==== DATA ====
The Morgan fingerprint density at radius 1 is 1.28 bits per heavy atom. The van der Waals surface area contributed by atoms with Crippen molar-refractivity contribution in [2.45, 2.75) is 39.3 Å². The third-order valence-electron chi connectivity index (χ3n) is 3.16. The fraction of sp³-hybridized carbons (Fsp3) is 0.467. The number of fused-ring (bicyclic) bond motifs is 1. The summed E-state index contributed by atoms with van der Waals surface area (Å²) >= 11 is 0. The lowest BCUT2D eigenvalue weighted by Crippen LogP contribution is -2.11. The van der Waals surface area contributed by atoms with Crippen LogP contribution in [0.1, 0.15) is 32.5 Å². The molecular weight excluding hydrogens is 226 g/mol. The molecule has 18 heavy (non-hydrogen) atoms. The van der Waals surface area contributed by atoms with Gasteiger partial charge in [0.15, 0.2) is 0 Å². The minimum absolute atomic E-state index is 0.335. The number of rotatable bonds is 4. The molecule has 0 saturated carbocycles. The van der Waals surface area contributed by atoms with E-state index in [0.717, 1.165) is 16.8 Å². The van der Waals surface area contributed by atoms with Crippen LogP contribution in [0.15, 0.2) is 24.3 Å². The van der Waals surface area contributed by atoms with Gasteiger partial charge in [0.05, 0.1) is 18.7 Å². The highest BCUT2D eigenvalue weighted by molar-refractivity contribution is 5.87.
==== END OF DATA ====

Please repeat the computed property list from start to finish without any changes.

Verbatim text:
The Morgan fingerprint density at radius 1 is 1.28 bits per heavy atom. The van der Waals surface area contributed by atoms with Crippen molar-refractivity contribution in [2.45, 2.75) is 39.3 Å². The third-order valence-electron chi connectivity index (χ3n) is 3.16. The fraction of sp³-hybridized carbons (Fsp3) is 0.467. The number of fused-ring (bicyclic) bond motifs is 1. The summed E-state index contributed by atoms with van der Waals surface area (Å²) >= 11 is 0. The lowest BCUT2D eigenvalue weighted by Crippen LogP contribution is -2.11. The van der Waals surface area contributed by atoms with Crippen LogP contribution in [0.1, 0.15) is 32.5 Å². The molecular weight excluding hydrogens is 226 g/mol. The molecule has 18 heavy (non-hydrogen) atoms. The van der Waals surface area contributed by atoms with Gasteiger partial charge in [0.15, 0.2) is 0 Å². The minimum absolute atomic E-state index is 0.335. The number of rotatable bonds is 4. The molecule has 0 saturated carbocycles. The van der Waals surface area contributed by atoms with E-state index in [0.717, 1.165) is 16.8 Å². The van der Waals surface area contributed by atoms with Crippen LogP contribution in [0.15, 0.2) is 24.3 Å². The van der Waals surface area contributed by atoms with Gasteiger partial charge in [0.05, 0.1) is 18.7 Å². The highest BCUT2D eigenvalue weighted by molar-refractivity contribution is 5.87.